By Samantha Cole
Mar 5 2020, 2:38pm
I’ve picked up some weird habits lately because of the novel coronavirus. Avoiding doorknobs, railings, and (pointlessly) the subway. Slathering in Purell every time I get back to my desk. Washing my hands two seconds longer than the person next to me at the sink like it’s a competition. Taking off my phone case when I get home and vigorously scrubbing it in the sink.
I’ve always lived with a touch of anxiety-induced germaphobia, but with the hour-by-hour media updates on the creep of coronavirus in the US, I’m even more hypervigilant about what I touch and where.
Unfortunately, I also can’t stop touching my face.
The CDC says this is bad. Specifically, it says “avoid touching your eyes, nose, and mouth,” a region I simply cannot stop unconsciously putting my Purell-scented fingers all over. I’ve thought about wearing a dog cone, or crafting some kind of smart shock collar, but the most efficient way might already be in my laptop webcam.
Donottouchyourface.com is a website that watches you at your computer and yells at you when you touch your face, as I have about a dozen times since I started writing this article. It’s made by creator of Delete Yourself Mike Bodge, designer Isaac Blankensmith, and technologist Brian Moore.
To begin your re-training, Donottouchyourface.com records a couple seconds of your webcam and you sit, agonizingly, not touching your face. Then it asks you to touch all over your face for a few seconds. This is to train a Tensorflow algorithm, according to the website, so it can recognize when you’re touching your dumb mug with your virus-coated fingers.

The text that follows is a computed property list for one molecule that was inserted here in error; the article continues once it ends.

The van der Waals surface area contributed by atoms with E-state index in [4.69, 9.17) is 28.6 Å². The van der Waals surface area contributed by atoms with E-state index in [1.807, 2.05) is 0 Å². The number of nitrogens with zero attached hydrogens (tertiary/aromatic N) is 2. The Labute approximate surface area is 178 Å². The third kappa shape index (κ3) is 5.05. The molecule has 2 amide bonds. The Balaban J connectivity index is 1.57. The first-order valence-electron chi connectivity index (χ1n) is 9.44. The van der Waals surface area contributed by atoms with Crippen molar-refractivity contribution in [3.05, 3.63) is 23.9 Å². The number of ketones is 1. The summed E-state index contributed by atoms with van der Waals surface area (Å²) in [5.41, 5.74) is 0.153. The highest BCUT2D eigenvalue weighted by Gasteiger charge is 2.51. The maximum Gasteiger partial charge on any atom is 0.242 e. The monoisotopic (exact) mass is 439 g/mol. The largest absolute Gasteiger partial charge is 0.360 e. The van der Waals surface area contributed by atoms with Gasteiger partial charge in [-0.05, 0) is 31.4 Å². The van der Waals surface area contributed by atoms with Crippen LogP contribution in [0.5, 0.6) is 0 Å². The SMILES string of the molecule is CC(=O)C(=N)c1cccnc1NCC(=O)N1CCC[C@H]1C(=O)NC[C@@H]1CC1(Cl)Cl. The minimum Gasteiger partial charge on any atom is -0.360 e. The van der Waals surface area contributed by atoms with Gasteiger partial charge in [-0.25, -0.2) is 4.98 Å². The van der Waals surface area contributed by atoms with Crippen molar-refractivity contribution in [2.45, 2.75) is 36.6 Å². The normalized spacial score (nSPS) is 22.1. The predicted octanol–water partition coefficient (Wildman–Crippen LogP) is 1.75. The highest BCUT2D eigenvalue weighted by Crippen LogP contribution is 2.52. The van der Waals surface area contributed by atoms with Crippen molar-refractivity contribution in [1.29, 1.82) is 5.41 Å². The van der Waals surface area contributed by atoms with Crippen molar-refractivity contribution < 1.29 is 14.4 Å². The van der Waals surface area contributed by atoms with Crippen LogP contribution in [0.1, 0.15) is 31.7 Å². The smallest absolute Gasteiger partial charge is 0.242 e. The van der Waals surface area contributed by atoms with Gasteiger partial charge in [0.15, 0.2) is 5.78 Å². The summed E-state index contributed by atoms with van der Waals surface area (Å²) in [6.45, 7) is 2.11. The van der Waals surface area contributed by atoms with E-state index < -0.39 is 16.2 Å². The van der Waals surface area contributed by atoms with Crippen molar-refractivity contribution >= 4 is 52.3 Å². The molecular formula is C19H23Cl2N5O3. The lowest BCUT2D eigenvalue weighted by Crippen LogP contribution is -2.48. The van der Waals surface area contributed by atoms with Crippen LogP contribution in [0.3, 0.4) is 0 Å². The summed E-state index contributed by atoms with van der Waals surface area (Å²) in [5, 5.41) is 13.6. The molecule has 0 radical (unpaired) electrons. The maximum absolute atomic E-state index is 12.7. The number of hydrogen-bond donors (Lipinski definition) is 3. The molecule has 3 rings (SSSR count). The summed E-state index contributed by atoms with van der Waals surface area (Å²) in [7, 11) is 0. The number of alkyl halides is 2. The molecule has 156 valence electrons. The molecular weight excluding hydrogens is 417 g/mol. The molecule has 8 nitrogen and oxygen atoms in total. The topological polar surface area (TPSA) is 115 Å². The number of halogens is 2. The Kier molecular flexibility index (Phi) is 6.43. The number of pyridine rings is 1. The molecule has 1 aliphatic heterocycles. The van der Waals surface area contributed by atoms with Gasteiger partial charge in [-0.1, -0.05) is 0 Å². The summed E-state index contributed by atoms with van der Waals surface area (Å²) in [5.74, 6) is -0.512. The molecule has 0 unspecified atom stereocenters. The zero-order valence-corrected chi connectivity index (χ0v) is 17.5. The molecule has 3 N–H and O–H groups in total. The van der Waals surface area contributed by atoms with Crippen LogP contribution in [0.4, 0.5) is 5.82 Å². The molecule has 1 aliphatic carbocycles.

I trained it on a bunch of face-touching poses I commonly do while looking at the internet.
When you do touch your face, it yells “NO!” and a popup notification alerts you to your misdeed.
“We all work at our desks all day and pretty much touch our faces all the time,” Bodge told me. “We decided to make a tool that can help train us to break that habit.”
It’s definitely not perfect. Sometimes it yells “NO!” at me when I’m not touching my face at all, which is really good for my mental health. Other times, I’m fully scratching my nose and it doesn’t register. But the website says every time you refresh the page and go through the touching/not touching recordings, it re-trains the algorithm, so maybe I messed it up on the first try by not touching my face vigorously enough.
Moore said he, personally, feels like it’s working.
“I have used it. It’s on right now and has been all morning—it’s amazing how much I touch my face and I think it really has helped me thus far,” he said. “My coworkers get a little annoyed by the sound emanating from my laptop constantly, but it’s worth it to better public health.”
Blankensmith agrees. “I’ve had the website running in a background tab constantly since we launched,” he said. “I’ve noticed even when not at my desk, a little voice in the back of my head says ‘no!’ whenever I reach for my face.”
With everything else going on in the world, what I don’t really need right now is a voice in my head barking NO! at random intervals throughout my day, but for the cause of public health and my own well-being, I’ll take it.
* This article was automatically syndicated and expanded from VICE: Motherboard.